Temple killer appeals against death penalty

Updated: 2006-11-01 15:09

A northwest China farmer who was sentenced to death for killing 10 people in a Taoist temple made an eleventh hour appeal Tuesday, a day before the court ruling was to take effect.

Qiu Xinghua, 47, said he went on his killing spree because he fell into a rage when he saw Xiong Wancheng, the abbot in the remote mountain temple, flirt with his wife.

"I lost control. The only way to vent my fury was to kill," he said in the appeal, which was passed on to the Intermediate People's Court in Ankang, a city in Shaanxi Province, Tuesday.

The court sentenced him to death at the first trial on October 19 and also fined him 5,000 yuan (625 U.S. dollars). The ruling was given to him on October 21 and was to take effect in 10 days.

Qiu maintains that he is a victim too. "Who should compensate me for my trauma? My self-esteem should also be protected and the abbot and my wife should be punished too."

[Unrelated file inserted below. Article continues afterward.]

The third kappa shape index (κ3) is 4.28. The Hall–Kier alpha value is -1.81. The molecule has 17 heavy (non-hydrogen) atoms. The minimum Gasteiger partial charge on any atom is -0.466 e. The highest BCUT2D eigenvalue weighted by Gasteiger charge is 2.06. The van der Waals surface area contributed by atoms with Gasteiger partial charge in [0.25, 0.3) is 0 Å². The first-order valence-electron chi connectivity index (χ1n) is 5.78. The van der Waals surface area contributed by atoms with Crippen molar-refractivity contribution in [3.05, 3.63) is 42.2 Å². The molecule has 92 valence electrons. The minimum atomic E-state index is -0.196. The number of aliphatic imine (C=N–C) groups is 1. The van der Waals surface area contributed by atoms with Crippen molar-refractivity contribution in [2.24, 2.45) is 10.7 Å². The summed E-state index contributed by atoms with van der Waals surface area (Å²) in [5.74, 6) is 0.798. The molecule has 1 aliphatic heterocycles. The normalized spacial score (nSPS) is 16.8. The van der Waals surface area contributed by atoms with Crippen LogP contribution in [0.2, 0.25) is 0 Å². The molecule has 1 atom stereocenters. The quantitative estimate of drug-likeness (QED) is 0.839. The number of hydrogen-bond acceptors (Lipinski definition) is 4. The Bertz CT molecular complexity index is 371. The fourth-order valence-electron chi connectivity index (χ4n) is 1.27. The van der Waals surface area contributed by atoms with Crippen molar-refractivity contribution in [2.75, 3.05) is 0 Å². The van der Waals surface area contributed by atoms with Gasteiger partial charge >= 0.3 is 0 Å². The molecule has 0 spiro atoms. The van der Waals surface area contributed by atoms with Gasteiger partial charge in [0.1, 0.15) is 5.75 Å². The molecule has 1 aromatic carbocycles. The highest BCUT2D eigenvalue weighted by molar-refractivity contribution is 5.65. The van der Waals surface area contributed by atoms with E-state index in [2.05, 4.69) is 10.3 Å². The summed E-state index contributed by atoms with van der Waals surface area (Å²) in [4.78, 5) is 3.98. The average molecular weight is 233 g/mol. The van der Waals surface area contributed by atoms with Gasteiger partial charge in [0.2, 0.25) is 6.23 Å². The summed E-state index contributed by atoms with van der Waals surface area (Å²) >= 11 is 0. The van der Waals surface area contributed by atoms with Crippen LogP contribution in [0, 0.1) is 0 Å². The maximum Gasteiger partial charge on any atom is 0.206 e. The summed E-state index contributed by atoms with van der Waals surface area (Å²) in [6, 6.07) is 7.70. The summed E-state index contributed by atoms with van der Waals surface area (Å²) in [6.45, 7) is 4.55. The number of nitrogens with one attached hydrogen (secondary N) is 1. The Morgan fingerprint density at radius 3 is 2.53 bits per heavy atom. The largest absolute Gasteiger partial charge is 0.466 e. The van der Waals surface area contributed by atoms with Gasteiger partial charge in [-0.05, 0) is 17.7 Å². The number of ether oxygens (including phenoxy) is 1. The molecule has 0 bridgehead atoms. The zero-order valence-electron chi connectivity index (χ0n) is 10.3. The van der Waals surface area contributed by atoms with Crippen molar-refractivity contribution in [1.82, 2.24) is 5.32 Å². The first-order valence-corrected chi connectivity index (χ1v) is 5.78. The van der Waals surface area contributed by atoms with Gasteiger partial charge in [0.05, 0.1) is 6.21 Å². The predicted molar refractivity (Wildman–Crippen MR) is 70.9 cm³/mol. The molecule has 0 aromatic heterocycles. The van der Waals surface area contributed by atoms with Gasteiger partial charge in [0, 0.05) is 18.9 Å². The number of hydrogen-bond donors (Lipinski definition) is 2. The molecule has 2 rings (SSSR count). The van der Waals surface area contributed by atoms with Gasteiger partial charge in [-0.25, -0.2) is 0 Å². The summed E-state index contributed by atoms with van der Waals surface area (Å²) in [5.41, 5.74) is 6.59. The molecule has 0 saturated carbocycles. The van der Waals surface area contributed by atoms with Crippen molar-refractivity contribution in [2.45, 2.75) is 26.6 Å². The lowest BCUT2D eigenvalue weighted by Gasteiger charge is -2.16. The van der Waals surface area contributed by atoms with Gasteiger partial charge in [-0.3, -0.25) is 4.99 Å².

He is in custody in Hanyin County. The wardens said he has occasional tantrums but eats and sleeps well.

Qiu hacked to death the temple abbot, five staff and four pilgrims on July 14. He cut out the abbot's eyes, heart and lungs and fried them in a wok and used the victims' blood to write "Deserved to die" on the temple wall.

He killed another person during a robbery when he fled to neighboring Hubei province.

Qiu was caught in August when he tried to return home, after hundreds of police had pursued him for weeks.

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